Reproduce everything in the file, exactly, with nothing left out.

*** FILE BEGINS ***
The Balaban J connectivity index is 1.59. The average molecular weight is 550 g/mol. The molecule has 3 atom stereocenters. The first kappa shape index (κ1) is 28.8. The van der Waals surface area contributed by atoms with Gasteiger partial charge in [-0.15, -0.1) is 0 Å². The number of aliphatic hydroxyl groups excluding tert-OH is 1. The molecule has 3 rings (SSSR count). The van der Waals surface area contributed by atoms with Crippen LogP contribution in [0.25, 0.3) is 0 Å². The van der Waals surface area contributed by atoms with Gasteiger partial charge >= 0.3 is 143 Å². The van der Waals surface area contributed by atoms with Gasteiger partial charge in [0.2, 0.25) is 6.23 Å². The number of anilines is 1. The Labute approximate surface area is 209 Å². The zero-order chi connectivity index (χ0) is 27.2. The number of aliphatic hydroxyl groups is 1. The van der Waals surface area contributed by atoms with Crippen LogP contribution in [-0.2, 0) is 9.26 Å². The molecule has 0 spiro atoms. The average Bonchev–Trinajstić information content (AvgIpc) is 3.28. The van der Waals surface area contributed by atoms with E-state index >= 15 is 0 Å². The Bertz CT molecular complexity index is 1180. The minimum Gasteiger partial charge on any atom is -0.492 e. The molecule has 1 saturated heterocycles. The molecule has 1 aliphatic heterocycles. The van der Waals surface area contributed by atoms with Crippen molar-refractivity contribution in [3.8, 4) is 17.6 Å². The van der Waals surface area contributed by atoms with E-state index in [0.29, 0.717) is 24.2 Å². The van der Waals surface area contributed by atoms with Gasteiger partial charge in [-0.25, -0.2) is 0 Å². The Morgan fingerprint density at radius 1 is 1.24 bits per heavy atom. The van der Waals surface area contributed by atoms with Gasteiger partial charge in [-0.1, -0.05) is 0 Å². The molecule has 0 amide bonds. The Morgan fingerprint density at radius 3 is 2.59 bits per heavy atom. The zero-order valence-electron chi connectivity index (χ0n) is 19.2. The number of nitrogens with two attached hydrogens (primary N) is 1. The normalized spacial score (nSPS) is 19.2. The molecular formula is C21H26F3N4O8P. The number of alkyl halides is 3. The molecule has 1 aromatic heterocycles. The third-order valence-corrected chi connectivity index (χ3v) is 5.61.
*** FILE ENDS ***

The Balaban J connectivity index is 1.59. The average molecular weight is 550 g/mol. The molecule has 3 atom stereocenters. The first kappa shape index (κ1) is 28.8. The van der Waals surface area contributed by atoms with Gasteiger partial charge in [-0.15, -0.1) is 0 Å². The number of aliphatic hydroxyl groups excluding tert-OH is 1. The molecule has 3 rings (SSSR count). The van der Waals surface area contributed by atoms with Crippen LogP contribution in [0.25, 0.3) is 0 Å². The van der Waals surface area contributed by atoms with Gasteiger partial charge >= 0.3 is 143 Å². The van der Waals surface area contributed by atoms with Gasteiger partial charge in [0.2, 0.25) is 6.23 Å². The number of anilines is 1. The Labute approximate surface area is 209 Å². The zero-order chi connectivity index (χ0) is 27.2. The number of aliphatic hydroxyl groups is 1. The van der Waals surface area contributed by atoms with Crippen LogP contribution in [-0.2, 0) is 9.26 Å². The molecule has 0 spiro atoms. The average Bonchev–Trinajstić information content (AvgIpc) is 3.28. The van der Waals surface area contributed by atoms with E-state index >= 15 is 0 Å². The Bertz CT molecular complexity index is 1180. The minimum Gasteiger partial charge on any atom is -0.492 e. The molecule has 1 saturated heterocycles. The molecule has 1 aliphatic heterocycles. The van der Waals surface area contributed by atoms with Crippen molar-refractivity contribution in [3.8, 4) is 17.6 Å². The van der Waals surface area contributed by atoms with E-state index in [0.29, 0.717) is 24.2 Å². The van der Waals surface area contributed by atoms with Gasteiger partial charge in [-0.25, -0.2) is 0 Å². The Morgan fingerprint density at radius 1 is 1.24 bits per heavy atom. The van der Waals surface area contributed by atoms with Gasteiger partial charge in [-0.1, -0.05) is 0 Å². The molecule has 0 amide bonds. The Morgan fingerprint density at radius 3 is 2.59 bits per heavy atom. The zero-order valence-electron chi connectivity index (χ0n) is 19.2. The number of nitrogens with two attached hydrogens (primary N) is 1. The normalized spacial score (nSPS) is 19.2. The molecular formula is C21H26F3N4O8P. The number of alkyl halides is 3. The molecule has 1 aromatic heterocycles. The third-order valence-corrected chi connectivity index (χ3v) is 5.61.